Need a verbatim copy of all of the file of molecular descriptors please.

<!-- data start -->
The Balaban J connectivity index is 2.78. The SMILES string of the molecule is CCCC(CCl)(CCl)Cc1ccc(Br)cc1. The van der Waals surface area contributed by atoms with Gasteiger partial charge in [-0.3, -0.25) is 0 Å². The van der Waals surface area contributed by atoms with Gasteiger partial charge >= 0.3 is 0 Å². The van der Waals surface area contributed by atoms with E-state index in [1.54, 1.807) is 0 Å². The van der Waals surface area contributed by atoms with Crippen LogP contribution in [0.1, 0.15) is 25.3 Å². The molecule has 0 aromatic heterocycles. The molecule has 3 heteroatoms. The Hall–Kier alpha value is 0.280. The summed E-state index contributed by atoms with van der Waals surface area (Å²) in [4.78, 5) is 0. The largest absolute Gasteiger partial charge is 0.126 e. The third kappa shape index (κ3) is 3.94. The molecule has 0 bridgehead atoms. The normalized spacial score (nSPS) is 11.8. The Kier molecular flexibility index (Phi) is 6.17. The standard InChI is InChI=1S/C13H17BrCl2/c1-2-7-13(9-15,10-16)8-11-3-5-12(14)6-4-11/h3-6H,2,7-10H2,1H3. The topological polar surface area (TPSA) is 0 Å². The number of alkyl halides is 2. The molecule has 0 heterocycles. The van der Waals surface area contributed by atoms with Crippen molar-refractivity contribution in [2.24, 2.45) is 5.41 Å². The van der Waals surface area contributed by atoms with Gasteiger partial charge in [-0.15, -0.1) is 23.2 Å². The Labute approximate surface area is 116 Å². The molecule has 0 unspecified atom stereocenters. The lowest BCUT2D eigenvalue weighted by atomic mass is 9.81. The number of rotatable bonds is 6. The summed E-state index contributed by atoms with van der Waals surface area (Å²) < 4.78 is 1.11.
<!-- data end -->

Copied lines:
The Balaban J connectivity index is 2.78. The SMILES string of the molecule is CCCC(CCl)(CCl)Cc1ccc(Br)cc1. The van der Waals surface area contributed by atoms with Gasteiger partial charge in [-0.3, -0.25) is 0 Å². The van der Waals surface area contributed by atoms with Gasteiger partial charge >= 0.3 is 0 Å². The van der Waals surface area contributed by atoms with E-state index in [1.54, 1.807) is 0 Å². The van der Waals surface area contributed by atoms with Crippen LogP contribution in [0.1, 0.15) is 25.3 Å². The molecule has 0 aromatic heterocycles. The molecule has 3 heteroatoms. The Hall–Kier alpha value is 0.280. The summed E-state index contributed by atoms with van der Waals surface area (Å²) in [4.78, 5) is 0. The largest absolute Gasteiger partial charge is 0.126 e. The third kappa shape index (κ3) is 3.94. The molecule has 0 bridgehead atoms. The normalized spacial score (nSPS) is 11.8. The Kier molecular flexibility index (Phi) is 6.17. The standard InChI is InChI=1S/C13H17BrCl2/c1-2-7-13(9-15,10-16)8-11-3-5-12(14)6-4-11/h3-6H,2,7-10H2,1H3. The topological polar surface area (TPSA) is 0 Å². The number of alkyl halides is 2. The molecule has 0 heterocycles. The van der Waals surface area contributed by atoms with Crippen molar-refractivity contribution in [2.24, 2.45) is 5.41 Å². The van der Waals surface area contributed by atoms with Gasteiger partial charge in [-0.15, -0.1) is 23.2 Å². The Labute approximate surface area is 116 Å². The molecule has 0 unspecified atom stereocenters. The lowest BCUT2D eigenvalue weighted by atomic mass is 9.81. The number of rotatable bonds is 6. The summed E-state index contributed by atoms with van der Waals surface area (Å²) < 4.78 is 1.11.